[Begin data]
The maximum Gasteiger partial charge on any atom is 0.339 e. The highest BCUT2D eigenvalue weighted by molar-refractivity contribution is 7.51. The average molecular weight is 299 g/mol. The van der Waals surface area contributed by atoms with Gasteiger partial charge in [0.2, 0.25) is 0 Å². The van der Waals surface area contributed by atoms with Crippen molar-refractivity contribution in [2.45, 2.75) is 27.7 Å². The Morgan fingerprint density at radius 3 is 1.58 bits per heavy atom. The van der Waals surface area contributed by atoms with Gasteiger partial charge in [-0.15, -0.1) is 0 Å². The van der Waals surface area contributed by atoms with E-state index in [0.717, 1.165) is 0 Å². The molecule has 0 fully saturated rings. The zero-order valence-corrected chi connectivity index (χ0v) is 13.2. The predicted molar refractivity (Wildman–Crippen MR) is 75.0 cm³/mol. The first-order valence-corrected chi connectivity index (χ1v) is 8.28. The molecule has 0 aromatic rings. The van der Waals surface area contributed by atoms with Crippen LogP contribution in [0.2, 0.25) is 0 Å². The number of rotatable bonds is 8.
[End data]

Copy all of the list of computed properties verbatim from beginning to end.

The maximum Gasteiger partial charge on any atom is 0.339 e. The highest BCUT2D eigenvalue weighted by molar-refractivity contribution is 7.51. The average molecular weight is 299 g/mol. The van der Waals surface area contributed by atoms with Gasteiger partial charge in [0.2, 0.25) is 0 Å². The van der Waals surface area contributed by atoms with Crippen molar-refractivity contribution in [2.45, 2.75) is 27.7 Å². The Morgan fingerprint density at radius 3 is 1.58 bits per heavy atom. The van der Waals surface area contributed by atoms with Gasteiger partial charge in [-0.15, -0.1) is 0 Å². The van der Waals surface area contributed by atoms with E-state index in [0.717, 1.165) is 0 Å². The molecule has 0 fully saturated rings. The zero-order valence-corrected chi connectivity index (χ0v) is 13.2. The predicted molar refractivity (Wildman–Crippen MR) is 75.0 cm³/mol. The first-order valence-corrected chi connectivity index (χ1v) is 8.28. The molecule has 0 aromatic rings. The van der Waals surface area contributed by atoms with Crippen LogP contribution in [0.2, 0.25) is 0 Å². The number of rotatable bonds is 8.